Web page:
Kendall’s work was largely forgotten for most of the twentieth century but now there is increasing interest in her, and particularly in her scientific poetry. Her work is amusing and accessible but also includes a commentary on political and social questions and on the meaning of scientific discoveries for human society. Her work has received some critical attention but her association with Punch is just beginning to be explored.25

  1. May Kendall at Somerville College in 1888 and 1887. Somerville College archives P1/13 and P1/11. Reproduced with the permission of the Principal and Fellows of Somerville College, Oxford. Not to be reproduced without permission.
  2. May Kendall, Letter to M.H. Spielmann, 5th June 1894, ‘Punch Contributors Ke-King’, Punch Archive, British Library Add Ms 88937/4/62.
  3. Contributors Ledger 1880-1885, Punch Archive, British Library Add Ms 88937/4/1. ff. 62, 67; Contributors Ledger 1885-1898, Punch Archive, British Library Add Ms 88937/4/2. f. 15.
  4. Catherine Birch, ‘Evolutionary Feminism in Late-Victorian Women’s Poetry: Mathilde Blind, Constance Naden and May Kendall’ (doctoral thesis, University of Birmingham, 2011) pp. 56-7, 307-8.
  5. In addition to my PhD thesis, cited in the previous footnote, further biographical information about Kendall can be found in Isobel Armstrong, Joseph Bristow and Cath Sharrock (ed.), Nineteenth-Century Women Poets: An Oxford Anthology (Oxford: Clarendon Press, 1998); Virginia Blain (ed.) Victorian Women Poets: A New Annotated Anthology (Harlow, Essex: Pearson Education Limited, 2001); Marion Thain, ‘May Kendall’, Dictionary of Literary Biography 240: Late Nineteenth- and Early Twentieth-Century British Women Poets (Farmington Hills, MI: The Gale Group, 2001) 118-123.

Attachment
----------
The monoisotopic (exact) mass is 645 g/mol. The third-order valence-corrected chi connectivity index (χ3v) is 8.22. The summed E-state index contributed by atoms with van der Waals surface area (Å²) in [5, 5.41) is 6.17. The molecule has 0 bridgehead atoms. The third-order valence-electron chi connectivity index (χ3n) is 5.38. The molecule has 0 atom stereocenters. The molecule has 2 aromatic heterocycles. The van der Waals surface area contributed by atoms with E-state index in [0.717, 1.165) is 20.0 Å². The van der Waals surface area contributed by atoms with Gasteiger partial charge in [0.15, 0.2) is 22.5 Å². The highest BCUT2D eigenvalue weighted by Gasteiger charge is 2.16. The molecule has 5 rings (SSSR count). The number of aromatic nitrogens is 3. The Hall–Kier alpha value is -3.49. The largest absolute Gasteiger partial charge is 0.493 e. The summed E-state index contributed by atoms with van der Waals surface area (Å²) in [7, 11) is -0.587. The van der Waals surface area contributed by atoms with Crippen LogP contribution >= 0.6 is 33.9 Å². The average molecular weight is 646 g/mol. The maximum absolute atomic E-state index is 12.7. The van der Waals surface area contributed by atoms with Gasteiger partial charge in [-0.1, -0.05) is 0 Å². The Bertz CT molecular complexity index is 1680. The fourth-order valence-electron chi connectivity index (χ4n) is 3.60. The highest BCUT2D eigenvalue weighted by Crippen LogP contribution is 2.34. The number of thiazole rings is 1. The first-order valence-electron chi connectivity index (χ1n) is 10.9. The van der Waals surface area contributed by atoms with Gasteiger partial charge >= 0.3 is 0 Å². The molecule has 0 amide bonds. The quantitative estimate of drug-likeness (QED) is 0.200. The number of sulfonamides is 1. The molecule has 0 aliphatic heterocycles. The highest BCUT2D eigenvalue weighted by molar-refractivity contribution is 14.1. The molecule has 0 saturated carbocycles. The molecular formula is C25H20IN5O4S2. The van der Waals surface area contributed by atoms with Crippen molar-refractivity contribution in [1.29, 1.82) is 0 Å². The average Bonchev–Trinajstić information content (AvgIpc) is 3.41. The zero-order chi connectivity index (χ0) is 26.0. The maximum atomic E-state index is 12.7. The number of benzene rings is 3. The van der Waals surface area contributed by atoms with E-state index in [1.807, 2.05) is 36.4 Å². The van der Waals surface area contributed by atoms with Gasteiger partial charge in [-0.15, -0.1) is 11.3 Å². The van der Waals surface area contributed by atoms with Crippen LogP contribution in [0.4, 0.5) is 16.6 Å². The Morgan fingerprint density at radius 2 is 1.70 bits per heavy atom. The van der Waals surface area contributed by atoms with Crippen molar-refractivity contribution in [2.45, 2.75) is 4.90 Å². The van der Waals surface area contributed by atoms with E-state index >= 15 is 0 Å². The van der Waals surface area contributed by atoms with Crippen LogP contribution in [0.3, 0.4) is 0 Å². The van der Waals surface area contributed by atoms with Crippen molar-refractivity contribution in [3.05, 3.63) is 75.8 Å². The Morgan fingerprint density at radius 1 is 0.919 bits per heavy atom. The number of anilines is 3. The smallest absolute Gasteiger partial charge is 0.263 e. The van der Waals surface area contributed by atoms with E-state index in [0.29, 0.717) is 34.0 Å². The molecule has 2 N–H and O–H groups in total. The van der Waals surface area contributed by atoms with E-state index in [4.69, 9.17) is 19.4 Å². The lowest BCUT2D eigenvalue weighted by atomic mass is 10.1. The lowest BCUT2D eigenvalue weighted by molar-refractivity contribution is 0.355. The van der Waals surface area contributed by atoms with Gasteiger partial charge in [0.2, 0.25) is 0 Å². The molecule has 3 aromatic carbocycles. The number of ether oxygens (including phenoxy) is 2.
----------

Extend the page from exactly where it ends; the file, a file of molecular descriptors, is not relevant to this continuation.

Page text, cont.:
6. 1851, 1861 and 1871 censuses, accessed via
  7. David J. Waller, An Alphabetical and Chronological Arrangement of the Wesleyan Methodist Ministers and Preachers on Trial in Connexion with the British and Irish Conferences, 19th ed. (London: Wesleyan Methodist Book Room, 1900), p. 120. Thanks are due to Philip Thornborow, Methodist Connexional Archives Liaison Officer, for helping me to locate this information and for supplying a photocopy of the relevant pages of Waller’s book.
  8. 1901 census, accessed via
  9. ‘M. Kendall, Reports of Collections’ and ‘May Kendall, Register Entry’, Somerville College archives. I am grateful to Kate O’Donnell, Assistant Archivist at Somerville College, for supplying digital copies of these documents.
  10. ‘May Kendall, Register Entry’.
  11. 1891 census, accessed via
  12. Asa Briggs, Social Thought and Social Action: A Study of the Work of Seebohm Rowntree 1871-1954 (London: Longman’s, Green and Co. Ltd., 1961), p. 23.
  13. May Kendall, ‘Woman’s Future’, Dreams to Sell (London: Longmans, Green, and Co., 1887), pp. 38-9.
  14. ‘A Dream of the New Woman’ Punch 108 (12 Jan 1895) 17.
  15. ‘To Atalanta’ Punch 108 (2 Feb 1895) 59.
  16. Briggs p. 83.
  17. B. Seebohm Rowntree and May Kendall, How the Labourer Lives: A Study of the Rural Labour Problem 2nd ed. (London: Thomas Nelson and Sons, 1913.
  18. Briggs pp. 83 and 151.
  19. Armstrong, Bristow and Sharrock p. 760.
  20. 1911 census, accessed via
  21. Birch, p. 64.
  22. Death Certificate, Emma Goldworth Kendall. Copy supplied by General Register Office, 10 January 2008.
  23. Joseph Rowntree Charitable Trust, ‘Cash Ledger 1939-1946’, Ms. JRCT 93/II/1 (e), f. 46 and ‘Cash Book Dec 1939 – Dec 1951’, Ms. JRCT 93/II/1 (b) f. 153, both held at Borthwick Institute for Archives, York.
  24. Burial Records: James Kendall, Eliza Goldworth Kendall, William Clement Kendall, Emma Goldworth Kendall. Obtained from the Genealogical Team, York Cemetery, March 2008.
  25. John Holmes looks at ‘Lay of the Trilobite’ in relation to its publication context in Punch in ‘“The Lay of the Trilobite”: Re-reading May Kendall’, 19: Interdisciplinary Studies in the Long Nineteenth Century 11 (2010), Other critical work on Kendall includes Diana Maltz, ‘Sympathy, Humor and the Abject Poor in the Work of May Kendall’, English Literature in Transition (1880-1920) 50:3 (2007): 313-332, Marion Thain, ‘What Kind of a Critical Category is “Women’s Poetry”?’, Victorian Poetry 41:4 (2003): 575-584; Fabienne Moine, Women Poets in the Victorian Era: Cultural Practices and Nature Poetry (Farnham, Surrey: Ashgate, 2015).